Interest in predictive analytics in healthcare is on the rise. How long will someone be in the hospital? What are their chances of being readmitted? Which treatment will work the best?
On the surface, these seem like straightforward questions, but it turns out that prediction is not a simple topic. Questions about what data and effort goes into the prediction, how accurate it is, who gets to see it, and how actionable it is can all make a huge difference in its value.
As we start to develop our major Market Trends Report for Analytics, scheduled for release in early 2019, I thought I would unpack these questions a bit.
How Much Data?
To start, it makes sense that the more data and the better data you can include in making a prediction, the more accurate it will be. However, you don’t always know what factors will matter the most, or at all.
If you over-collect data to ensure you factor in most everything, you unnecessarily raise the cost, time, and complexity, as data warehouses are not inexpensive and interoperability is still a struggle. If you under-collect, you might miss something important, and clinicians will continue to complain about the burden of documentation.
The recent focus on social determinants of health is promising, but it requires much more data collection and management, along with more sophisticated analytic models. Here, we welcome the contributions of AI and Machine Learning (ML) to help determine which variables to focus on.
Prediction is not a simple topic. Questions about what data and effort goes into the prediction, how accurate it is, who gets to see it, and how actionable it is can all make a huge difference in its value.
Accuracy has all kinds of complications. You’ve likely come across the difference between precision and recall.
With precision, you measure how right you were that something was going to happen when it did, in relation to how often you thought it was but didn’t. With recall, you measure how often you thought something was going to happen, and you were right, but you missed some that did happen. In the first situation, false alarms could be costly, leading to additional tests and much worry. In the second situation, missing an important prediction (such as a cancer diagnosis) could also be costly.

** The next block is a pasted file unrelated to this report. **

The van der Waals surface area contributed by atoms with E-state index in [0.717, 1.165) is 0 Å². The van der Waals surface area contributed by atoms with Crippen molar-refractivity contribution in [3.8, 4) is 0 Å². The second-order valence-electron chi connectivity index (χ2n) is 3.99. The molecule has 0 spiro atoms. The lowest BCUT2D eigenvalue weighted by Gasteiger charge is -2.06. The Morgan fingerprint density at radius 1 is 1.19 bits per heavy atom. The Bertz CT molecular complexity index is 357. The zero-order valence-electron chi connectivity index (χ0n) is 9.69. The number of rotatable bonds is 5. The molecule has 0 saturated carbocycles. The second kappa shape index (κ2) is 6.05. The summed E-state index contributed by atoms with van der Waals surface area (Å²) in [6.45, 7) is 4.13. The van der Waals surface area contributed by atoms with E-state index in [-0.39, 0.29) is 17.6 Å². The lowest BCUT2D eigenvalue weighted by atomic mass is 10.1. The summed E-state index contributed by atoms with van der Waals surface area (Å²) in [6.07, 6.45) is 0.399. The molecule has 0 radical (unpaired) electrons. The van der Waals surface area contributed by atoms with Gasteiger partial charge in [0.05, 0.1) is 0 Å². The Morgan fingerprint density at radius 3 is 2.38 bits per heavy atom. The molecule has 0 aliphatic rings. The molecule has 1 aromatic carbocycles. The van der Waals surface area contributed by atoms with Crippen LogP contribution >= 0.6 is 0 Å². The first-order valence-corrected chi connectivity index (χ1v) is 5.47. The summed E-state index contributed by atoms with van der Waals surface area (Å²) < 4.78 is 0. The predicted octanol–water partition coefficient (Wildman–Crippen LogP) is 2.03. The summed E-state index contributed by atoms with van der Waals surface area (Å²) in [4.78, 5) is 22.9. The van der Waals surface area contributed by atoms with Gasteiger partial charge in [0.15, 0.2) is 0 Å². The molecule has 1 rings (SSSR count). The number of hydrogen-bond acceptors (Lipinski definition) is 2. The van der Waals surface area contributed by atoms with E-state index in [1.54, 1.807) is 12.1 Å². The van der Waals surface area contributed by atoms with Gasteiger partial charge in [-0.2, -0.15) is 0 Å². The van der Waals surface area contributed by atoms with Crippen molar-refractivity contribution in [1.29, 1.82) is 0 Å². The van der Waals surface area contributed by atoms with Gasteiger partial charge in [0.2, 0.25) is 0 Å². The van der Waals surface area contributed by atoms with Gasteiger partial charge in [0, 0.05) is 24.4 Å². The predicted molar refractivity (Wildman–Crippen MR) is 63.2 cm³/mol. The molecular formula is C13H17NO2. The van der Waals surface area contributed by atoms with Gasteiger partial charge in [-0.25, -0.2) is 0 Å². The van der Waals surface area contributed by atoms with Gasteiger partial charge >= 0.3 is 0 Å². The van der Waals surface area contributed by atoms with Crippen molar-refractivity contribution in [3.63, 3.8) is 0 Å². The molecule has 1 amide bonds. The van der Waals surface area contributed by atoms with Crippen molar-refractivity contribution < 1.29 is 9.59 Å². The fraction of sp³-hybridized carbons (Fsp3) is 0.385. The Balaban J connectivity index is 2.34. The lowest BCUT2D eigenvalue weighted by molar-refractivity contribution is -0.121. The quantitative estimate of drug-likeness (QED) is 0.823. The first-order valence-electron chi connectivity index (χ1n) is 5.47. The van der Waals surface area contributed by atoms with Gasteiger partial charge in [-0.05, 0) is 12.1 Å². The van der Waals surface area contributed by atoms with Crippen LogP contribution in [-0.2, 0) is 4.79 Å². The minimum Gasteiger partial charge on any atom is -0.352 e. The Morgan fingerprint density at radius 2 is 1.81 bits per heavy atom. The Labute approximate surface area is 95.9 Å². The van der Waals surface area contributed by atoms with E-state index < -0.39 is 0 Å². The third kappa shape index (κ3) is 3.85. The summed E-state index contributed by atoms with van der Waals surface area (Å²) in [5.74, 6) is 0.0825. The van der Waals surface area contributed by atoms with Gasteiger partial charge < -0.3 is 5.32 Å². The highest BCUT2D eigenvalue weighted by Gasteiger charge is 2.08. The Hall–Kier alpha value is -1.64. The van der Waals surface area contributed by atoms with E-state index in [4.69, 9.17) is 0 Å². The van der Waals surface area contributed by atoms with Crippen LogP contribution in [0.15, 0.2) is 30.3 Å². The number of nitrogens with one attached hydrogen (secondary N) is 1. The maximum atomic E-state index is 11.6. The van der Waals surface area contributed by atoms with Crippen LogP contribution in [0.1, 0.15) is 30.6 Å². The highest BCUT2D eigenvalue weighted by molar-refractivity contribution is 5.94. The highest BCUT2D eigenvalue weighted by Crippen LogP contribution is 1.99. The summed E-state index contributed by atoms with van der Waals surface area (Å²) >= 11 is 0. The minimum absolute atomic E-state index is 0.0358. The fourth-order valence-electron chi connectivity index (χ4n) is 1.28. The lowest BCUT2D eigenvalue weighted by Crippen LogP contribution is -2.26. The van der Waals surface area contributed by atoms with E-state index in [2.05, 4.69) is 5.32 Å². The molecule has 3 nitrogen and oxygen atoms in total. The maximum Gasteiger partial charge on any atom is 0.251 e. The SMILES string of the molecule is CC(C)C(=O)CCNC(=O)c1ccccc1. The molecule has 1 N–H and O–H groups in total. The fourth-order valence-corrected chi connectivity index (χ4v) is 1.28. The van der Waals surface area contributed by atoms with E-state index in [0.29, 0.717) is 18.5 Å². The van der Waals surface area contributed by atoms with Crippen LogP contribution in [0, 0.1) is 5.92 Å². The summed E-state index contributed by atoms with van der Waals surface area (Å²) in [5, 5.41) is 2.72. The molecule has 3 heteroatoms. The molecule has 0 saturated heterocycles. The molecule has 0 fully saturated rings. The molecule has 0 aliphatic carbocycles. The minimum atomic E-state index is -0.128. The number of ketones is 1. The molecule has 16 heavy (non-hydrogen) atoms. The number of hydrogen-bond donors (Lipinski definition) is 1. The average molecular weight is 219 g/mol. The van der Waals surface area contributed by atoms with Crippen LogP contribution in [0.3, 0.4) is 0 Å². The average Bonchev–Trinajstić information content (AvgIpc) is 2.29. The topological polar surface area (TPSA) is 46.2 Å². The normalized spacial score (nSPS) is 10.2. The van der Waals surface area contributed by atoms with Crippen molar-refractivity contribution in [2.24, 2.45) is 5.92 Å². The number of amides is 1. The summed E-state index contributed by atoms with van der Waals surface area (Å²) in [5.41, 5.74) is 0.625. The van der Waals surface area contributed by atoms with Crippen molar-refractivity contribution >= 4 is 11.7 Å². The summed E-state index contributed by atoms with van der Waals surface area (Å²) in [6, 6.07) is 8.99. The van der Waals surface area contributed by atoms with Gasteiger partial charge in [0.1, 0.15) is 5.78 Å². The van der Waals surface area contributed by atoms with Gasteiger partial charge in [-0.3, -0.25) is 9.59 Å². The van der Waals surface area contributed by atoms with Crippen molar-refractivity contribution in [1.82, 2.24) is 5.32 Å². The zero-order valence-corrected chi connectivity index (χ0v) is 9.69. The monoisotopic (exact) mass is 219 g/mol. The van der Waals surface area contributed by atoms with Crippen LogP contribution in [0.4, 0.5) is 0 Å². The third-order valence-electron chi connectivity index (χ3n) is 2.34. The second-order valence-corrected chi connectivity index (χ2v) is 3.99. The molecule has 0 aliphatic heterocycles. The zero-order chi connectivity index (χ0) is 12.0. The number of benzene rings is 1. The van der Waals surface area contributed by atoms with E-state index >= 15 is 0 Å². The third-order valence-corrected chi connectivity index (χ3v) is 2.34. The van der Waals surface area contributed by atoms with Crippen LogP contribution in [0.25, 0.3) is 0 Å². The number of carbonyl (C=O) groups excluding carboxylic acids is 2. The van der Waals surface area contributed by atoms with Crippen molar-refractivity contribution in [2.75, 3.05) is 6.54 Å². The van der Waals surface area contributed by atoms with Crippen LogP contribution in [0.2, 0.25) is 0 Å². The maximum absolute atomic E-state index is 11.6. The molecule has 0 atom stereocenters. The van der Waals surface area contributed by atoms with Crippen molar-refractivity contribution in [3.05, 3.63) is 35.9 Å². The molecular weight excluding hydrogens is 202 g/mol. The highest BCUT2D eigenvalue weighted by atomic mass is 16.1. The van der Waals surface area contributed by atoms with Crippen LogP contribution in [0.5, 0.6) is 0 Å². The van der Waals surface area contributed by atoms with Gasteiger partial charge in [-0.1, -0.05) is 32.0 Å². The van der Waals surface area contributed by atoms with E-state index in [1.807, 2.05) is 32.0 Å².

Fortune tellers make many predictions and eventually get some stuff right, but most of us don’t take them seriously; Chicken Little got into trouble when he cried out too many times. Conversely, someone who makes too many conservative predictions might have a lot of credibility but also miss too many opportunities.
Can You Handle the Truth?
Consider who wants to know or gets to see the predictions. Most clinicians, healthcare workers, and leadership teams want do the best they can, but negative predictions about their approaches or performance may not be met with welcome arms. Exposing their problems can lead to potential unwanted oversight by others, reduced funding, etc.
In other words, expect pushback about the quality of the data, the accuracy of the prediction, the motivations of the prediction team, and who is really responsible for the bad trends. Think about how predictions are supported and presented. Also consider the flip side: Positive predictions, if not accurate, may lull an organization into a false sense of security.
Is It Actionable?
This leads to one of the most important questions: How actionable is the prediction, and what can be done about it? (This also brings prescriptive analytics into the discussion.) If the answer is “not much,” there may still be value in knowing it – but you have to brace for impact, as it could also lead to helplessness and negativity; consider the effect of telling a patient they have an incurable disease.
Better in most circumstances to focus on those predictions where positive action can be taken. Some actions might be obvious: You’re running out of medication x, so you’d better reorder now. Others might be more complex: What will be the effect of changing our portfolio mix?
Complexity of action can arise when dealing with interdependent systems, multiple parties, and lots of variables. (Welcome to healthcare!) Like the old game Whack-a-Mole, addressing one trend may lead to unanticipated or unwanted changes in others. Image how well you could play if you knew what was going on under the table. To properly act on predictions, you have to employ systems thinking.
The Future of Prediction
As our data sources grow, our ability to analyze them using AI and ML advances. Given regulatory and market pressure to provide higher-quality care while reducing care costs, healthcare’s need to manage to value also continues to increase.
In the coming years, we’ll see a lot more use of predictive analytics in healthcare, and a lot more tools and vendors to support it. As we analyze these predictive tools, we will focus on how healthcare will employ them to deal with the complexities of data selection, model accuracy, user perception, and actionability.